R.O.C Reviews, Defence Cuts & Change
The 1960's saw the construction of 1,563 underground posts.
On the 24th June 1966 the Queen attended a special event at RAF Bentley Priory. The day formed the Royal Review of the Corps' and which marked the 25th anniversary of the assumption of the style and awarding of the 'Royal' title in 1941. The occasion also saw the Queen award the Corps' with their banner in recognition of the corps' long service and achievements from its beginnings and through WW2.
Economic constraints during the mid to late 1960s led to reduced defence spending by the UK Government and ultimately led to a need to reduce defence spending by the Government. In 1962, the forty ROC Groups from 1953 were reorganised and reduced in number to 31, with a further reduction to 25 taking place in 1968, including the control in Lisburn, Northern Ireland. Service age limits of 16 to 65 were introduced, with service after the age of 65 only occurring where replacements could not be recruited, subject to annual review, and where appropriate medical certificates could be provided.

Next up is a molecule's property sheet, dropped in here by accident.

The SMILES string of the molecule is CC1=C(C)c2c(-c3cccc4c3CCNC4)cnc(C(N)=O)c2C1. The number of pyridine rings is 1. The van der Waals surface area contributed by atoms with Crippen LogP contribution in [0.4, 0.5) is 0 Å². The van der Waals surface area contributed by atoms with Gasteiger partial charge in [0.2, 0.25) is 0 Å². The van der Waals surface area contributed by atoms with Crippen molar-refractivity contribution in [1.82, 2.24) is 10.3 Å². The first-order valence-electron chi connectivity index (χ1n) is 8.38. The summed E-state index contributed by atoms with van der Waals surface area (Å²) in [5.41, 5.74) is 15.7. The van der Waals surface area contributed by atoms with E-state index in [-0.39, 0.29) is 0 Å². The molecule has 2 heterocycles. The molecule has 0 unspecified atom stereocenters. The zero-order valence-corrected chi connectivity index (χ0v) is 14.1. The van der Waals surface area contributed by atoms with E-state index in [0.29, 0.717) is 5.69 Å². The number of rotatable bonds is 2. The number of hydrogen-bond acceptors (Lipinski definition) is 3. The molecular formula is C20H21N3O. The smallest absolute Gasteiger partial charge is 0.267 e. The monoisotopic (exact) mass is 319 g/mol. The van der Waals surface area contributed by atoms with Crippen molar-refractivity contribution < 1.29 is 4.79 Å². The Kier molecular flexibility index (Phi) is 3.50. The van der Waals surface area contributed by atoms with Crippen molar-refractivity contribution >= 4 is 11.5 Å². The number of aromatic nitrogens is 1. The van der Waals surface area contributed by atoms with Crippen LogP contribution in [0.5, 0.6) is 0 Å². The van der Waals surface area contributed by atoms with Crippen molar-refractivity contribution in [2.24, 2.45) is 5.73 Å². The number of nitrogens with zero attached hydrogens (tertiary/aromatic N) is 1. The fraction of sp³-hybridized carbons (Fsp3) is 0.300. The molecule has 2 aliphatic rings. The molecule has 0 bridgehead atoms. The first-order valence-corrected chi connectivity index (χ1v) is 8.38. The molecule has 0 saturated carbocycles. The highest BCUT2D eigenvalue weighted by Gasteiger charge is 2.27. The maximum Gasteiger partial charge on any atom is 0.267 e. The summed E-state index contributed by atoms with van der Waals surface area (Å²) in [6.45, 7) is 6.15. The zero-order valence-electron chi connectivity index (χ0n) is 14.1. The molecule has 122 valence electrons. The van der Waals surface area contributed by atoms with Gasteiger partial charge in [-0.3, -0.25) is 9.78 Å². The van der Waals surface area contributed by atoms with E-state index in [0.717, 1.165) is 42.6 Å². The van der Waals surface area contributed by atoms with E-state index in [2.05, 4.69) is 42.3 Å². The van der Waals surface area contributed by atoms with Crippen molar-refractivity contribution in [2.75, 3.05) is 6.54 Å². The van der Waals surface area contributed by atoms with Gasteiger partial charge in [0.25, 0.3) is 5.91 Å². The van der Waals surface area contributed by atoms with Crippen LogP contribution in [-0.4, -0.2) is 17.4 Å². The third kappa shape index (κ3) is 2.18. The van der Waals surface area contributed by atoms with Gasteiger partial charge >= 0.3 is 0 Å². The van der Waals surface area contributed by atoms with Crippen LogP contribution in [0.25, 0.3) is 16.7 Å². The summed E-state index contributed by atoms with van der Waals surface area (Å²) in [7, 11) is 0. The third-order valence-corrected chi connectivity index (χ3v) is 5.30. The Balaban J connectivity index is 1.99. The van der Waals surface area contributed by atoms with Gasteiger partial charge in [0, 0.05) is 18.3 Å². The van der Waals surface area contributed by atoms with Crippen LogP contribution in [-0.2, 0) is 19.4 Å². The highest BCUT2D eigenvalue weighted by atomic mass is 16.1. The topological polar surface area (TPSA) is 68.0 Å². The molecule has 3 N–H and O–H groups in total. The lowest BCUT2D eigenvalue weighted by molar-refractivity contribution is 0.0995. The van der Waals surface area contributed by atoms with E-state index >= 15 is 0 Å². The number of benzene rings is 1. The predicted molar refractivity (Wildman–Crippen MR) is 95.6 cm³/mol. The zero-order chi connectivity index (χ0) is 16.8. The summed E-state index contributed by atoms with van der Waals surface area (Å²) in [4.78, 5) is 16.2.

As part of the Government's Home Defence review during 1968, the Government decided to reduce civil defence. As a result of this scaling down of the ROC activity it was decided that the number of underground monitoring posts throughout Great Britain and Northern Ireland would be reduced from 1,563 to 873 from 1st April 1968. Staffing was 324 spare-time officers and 12,300 observers.
The sectors in 1968 were reduced to five within which were five UKWMO Groups, with one of these being the sector control headquarters. Each group had a number of Monitoring Posts, varying between 27 and 58 and spaced between 10 and 15 miles apart. These monitoring posts reported directly to the Group control.
Table to the right listing the main five sectors and respective group headquarters as from 1968. Sector-Group HQ's are shown in bold.
Map to the right of Area & Group Boundaries from 1968
Nuclear Reporting Cells: "The Secret Corps"
During the 1970's, a new class of observer was created to operate specialist Nuclear Reporting Cells (NRC). These NRC's were located at selected strategic armed forces Headquarters across the country.
The initial role of the NRC observers was to provide the army, navy and air force with comprehensive visual displays and scientific interpretation of the information provided by the ROC group controls with respect to nuclear bomb bursts and radioactive fallout dispersal.